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Suvir Saran

The Fruitcake Topic

402 posts in this topic

I have to dig a bit more to find the cake recipes in my files that include lard.

Meanwhile, I found this one. at Recipe Source.


"There are, it has been said, two types of people in the world. There are those who say: this glass is half full. And then there are those who say: this glass is half empty. The world belongs, however, to those who can look at the glass and say: What's up with this glass? Excuse me? Excuse me? This is my glass? I don't think so. My glass was full! And it was a bigger glass!" Terry Pratchett

My blog:Books,Cooks,Gadgets&Gardening

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I just called my aunt and asked her about pork in cake. She says her grandmother, Meemaw, made mincemeat with ground cooked pork and used it in cakes, pies, fried pies and steamed puddings. She also made a cake with cornmeal and mincemeat. She is going to go through her recipe files and see what she can find.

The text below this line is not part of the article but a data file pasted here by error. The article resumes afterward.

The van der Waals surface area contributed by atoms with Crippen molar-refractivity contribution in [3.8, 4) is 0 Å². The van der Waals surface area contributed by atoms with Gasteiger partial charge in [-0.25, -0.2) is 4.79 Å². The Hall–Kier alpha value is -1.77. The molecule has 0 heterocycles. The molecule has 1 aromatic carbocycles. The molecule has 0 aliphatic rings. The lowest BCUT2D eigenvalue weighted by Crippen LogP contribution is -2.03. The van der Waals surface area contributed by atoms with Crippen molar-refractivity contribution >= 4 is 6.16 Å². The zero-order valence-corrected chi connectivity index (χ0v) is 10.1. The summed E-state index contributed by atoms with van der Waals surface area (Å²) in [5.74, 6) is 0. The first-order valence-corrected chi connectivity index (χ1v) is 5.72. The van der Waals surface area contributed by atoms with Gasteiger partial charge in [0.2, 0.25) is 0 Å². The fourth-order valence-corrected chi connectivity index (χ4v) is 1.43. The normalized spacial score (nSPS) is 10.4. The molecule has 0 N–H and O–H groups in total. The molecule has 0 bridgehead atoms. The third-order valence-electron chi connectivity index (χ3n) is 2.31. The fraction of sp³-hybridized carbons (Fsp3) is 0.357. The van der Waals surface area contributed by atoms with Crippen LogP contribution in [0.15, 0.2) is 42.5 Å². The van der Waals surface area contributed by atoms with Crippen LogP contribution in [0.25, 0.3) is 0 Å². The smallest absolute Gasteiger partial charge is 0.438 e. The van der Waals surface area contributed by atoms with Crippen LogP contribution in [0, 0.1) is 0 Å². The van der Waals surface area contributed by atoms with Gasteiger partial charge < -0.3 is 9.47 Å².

She said she will call me later today and give me the ingredients for the mincemeat.

If it is what I remember my grandmother making (dad's side of the family), it is delicious mincemeat.

I make mincemeat and use beef jerky, ground of course, in it and it also makes a very nice mincemeat, not nearly as sweet as the stuff in the jars.

More to come!!!


"There are, it has been said, two types of people in the world. There are those who say: this glass is half full. And then there are those who say: this glass is half empty. The world belongs, however, to those who can look at the glass and say: What's up with this glass? Excuse me? Excuse me? This is my glass? I don't think so. My glass was full! And it was a bigger glass!" Terry Pratchett

My blog:Books,Cooks,Gadgets&Gardening

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***thanks*** andiesenji!